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Bone Marrow Transplant. 1998 Feb;21(4):331-5.

Intraosseous compared to intravenous infusion of allogeneic bone marrow.

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  • 1Department of Transplantation Surgery, Huddinge Hospital, Karolinska Institute, Stockholm, Sweden.

Abstract

Thirty-eight patients (> or = 18 years) receiving marrow transplants from HLA-identical or one antigen-mismatched related donors were randomized to intraosseous (i.o.) + intravenous (i.v.) (n = 10), i.o. (n = 8) or i.v. (n = 20) infusions of bone marrow. There were no significant differences in patient characteristics. PMN/l more than 0.5 x 10(9) occurred on days 19 (median), 20 and 18.5 in the i.o. + i.v., i.o. and i.v. groups, respectively. We found a significant reduction in the number of days on total parenteral nutrition (P = 0.03) and a tendency to a reduction in the number of days on antibiotics (P = 0.06) in the i.o. compared to the i.v. group. Bacteraemia did not occur in the i.o. group, but was seen in 30% of the i.v. group (NS). The incidences of acute and chronic graft-versus-host disease, transplantation-related mortality, relapse and patient survival rates were similar in the three groups. Five patients examined with bone marrow scintigraphy showed the same distribution of granulocytes in the bone marrow directly after transplantation and 3 weeks after transplantation, whether the bone marrow was given by the i.o. or by the i.v. route. We conclude that allogeneic bone marrow transplantation can safely be performed by i.o. infusion, but haematopoietic recovery is not improved.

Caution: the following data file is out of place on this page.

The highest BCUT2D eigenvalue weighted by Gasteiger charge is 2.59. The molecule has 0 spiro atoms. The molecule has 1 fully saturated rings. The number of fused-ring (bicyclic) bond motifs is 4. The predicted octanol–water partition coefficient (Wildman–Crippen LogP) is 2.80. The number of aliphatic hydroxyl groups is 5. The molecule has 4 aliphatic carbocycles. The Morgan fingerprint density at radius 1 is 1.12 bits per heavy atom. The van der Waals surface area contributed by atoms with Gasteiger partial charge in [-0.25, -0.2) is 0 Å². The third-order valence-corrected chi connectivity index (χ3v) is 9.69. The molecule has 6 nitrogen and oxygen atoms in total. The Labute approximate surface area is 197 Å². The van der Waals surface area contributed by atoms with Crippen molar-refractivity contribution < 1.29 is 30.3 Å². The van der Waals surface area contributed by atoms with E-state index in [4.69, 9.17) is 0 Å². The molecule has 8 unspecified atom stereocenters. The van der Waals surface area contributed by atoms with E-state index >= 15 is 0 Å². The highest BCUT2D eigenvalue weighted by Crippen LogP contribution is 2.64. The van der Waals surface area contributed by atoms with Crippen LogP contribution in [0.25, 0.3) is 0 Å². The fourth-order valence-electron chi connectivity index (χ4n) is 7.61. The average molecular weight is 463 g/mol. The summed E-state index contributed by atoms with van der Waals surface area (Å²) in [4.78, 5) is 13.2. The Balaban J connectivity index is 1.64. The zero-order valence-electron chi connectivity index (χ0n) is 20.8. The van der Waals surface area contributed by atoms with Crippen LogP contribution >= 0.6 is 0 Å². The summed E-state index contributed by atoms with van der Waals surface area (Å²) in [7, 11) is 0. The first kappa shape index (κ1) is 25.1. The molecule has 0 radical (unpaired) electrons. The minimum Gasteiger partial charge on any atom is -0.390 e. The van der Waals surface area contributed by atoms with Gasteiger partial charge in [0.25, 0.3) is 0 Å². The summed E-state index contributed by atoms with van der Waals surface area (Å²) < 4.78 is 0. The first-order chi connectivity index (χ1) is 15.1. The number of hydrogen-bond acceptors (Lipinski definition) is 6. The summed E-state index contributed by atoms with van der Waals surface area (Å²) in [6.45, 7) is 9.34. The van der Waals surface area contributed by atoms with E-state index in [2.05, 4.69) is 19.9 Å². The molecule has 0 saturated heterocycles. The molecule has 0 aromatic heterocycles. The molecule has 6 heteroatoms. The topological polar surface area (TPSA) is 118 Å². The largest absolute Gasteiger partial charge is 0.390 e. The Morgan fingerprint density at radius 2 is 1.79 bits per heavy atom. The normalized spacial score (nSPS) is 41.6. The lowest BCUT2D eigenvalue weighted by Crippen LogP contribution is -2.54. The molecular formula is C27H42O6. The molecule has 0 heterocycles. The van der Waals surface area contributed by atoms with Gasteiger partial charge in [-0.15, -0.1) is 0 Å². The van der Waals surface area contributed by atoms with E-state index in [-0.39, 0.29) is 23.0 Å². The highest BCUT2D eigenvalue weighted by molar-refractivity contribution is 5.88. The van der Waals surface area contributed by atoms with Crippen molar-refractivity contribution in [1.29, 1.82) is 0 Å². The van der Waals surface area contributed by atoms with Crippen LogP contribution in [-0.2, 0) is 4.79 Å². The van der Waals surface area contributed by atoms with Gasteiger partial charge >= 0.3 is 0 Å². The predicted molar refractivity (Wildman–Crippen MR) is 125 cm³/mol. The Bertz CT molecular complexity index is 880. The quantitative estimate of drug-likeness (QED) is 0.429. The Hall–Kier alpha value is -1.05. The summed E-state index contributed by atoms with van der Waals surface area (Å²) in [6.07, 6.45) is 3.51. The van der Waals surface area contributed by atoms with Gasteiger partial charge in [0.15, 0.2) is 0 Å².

PMID:
9509965
DOI:
10.1038/sj.bmt.1701116
[PubMed - indexed for MEDLINE]
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